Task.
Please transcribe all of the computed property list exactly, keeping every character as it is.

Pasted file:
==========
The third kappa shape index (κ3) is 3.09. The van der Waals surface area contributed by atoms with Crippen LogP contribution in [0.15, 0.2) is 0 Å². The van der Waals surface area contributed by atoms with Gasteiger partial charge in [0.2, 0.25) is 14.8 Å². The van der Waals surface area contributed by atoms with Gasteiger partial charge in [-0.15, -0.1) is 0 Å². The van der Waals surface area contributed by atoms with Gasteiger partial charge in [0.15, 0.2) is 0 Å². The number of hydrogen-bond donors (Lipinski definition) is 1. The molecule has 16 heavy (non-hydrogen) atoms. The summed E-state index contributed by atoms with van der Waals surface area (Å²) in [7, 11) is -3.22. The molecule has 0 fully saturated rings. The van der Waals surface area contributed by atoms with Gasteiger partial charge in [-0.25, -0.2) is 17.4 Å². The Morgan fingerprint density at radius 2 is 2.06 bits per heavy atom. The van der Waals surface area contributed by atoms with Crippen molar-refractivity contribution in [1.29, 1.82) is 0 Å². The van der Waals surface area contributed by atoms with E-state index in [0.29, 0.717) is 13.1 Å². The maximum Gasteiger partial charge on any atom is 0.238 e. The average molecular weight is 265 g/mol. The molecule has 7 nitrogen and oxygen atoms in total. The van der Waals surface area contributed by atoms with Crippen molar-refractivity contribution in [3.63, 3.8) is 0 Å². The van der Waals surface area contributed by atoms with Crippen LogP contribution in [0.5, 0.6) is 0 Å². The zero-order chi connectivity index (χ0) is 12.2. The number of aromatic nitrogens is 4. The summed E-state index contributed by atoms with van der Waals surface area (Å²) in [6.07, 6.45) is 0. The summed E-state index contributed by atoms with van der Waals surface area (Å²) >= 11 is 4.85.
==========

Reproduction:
The third kappa shape index (κ3) is 3.09. The van der Waals surface area contributed by atoms with Crippen LogP contribution in [0.15, 0.2) is 0 Å². The van der Waals surface area contributed by atoms with Gasteiger partial charge in [0.2, 0.25) is 14.8 Å². The van der Waals surface area contributed by atoms with Gasteiger partial charge in [-0.15, -0.1) is 0 Å². The van der Waals surface area contributed by atoms with Gasteiger partial charge in [0.15, 0.2) is 0 Å². The number of hydrogen-bond donors (Lipinski definition) is 1. The molecule has 16 heavy (non-hydrogen) atoms. The summed E-state index contributed by atoms with van der Waals surface area (Å²) in [7, 11) is -3.22. The molecule has 0 fully saturated rings. The van der Waals surface area contributed by atoms with Gasteiger partial charge in [-0.25, -0.2) is 17.4 Å². The Morgan fingerprint density at radius 2 is 2.06 bits per heavy atom. The van der Waals surface area contributed by atoms with Crippen molar-refractivity contribution in [1.29, 1.82) is 0 Å². The van der Waals surface area contributed by atoms with E-state index in [0.29, 0.717) is 13.1 Å². The maximum Gasteiger partial charge on any atom is 0.238 e. The average molecular weight is 265 g/mol. The molecule has 7 nitrogen and oxygen atoms in total. The van der Waals surface area contributed by atoms with Crippen molar-refractivity contribution in [3.63, 3.8) is 0 Å². The van der Waals surface area contributed by atoms with Crippen LogP contribution in [0.5, 0.6) is 0 Å². The zero-order chi connectivity index (χ0) is 12.2. The number of aromatic nitrogens is 4. The summed E-state index contributed by atoms with van der Waals surface area (Å²) in [6.07, 6.45) is 0. The summed E-state index contributed by atoms with van der Waals surface area (Å²) >= 11 is 4.85.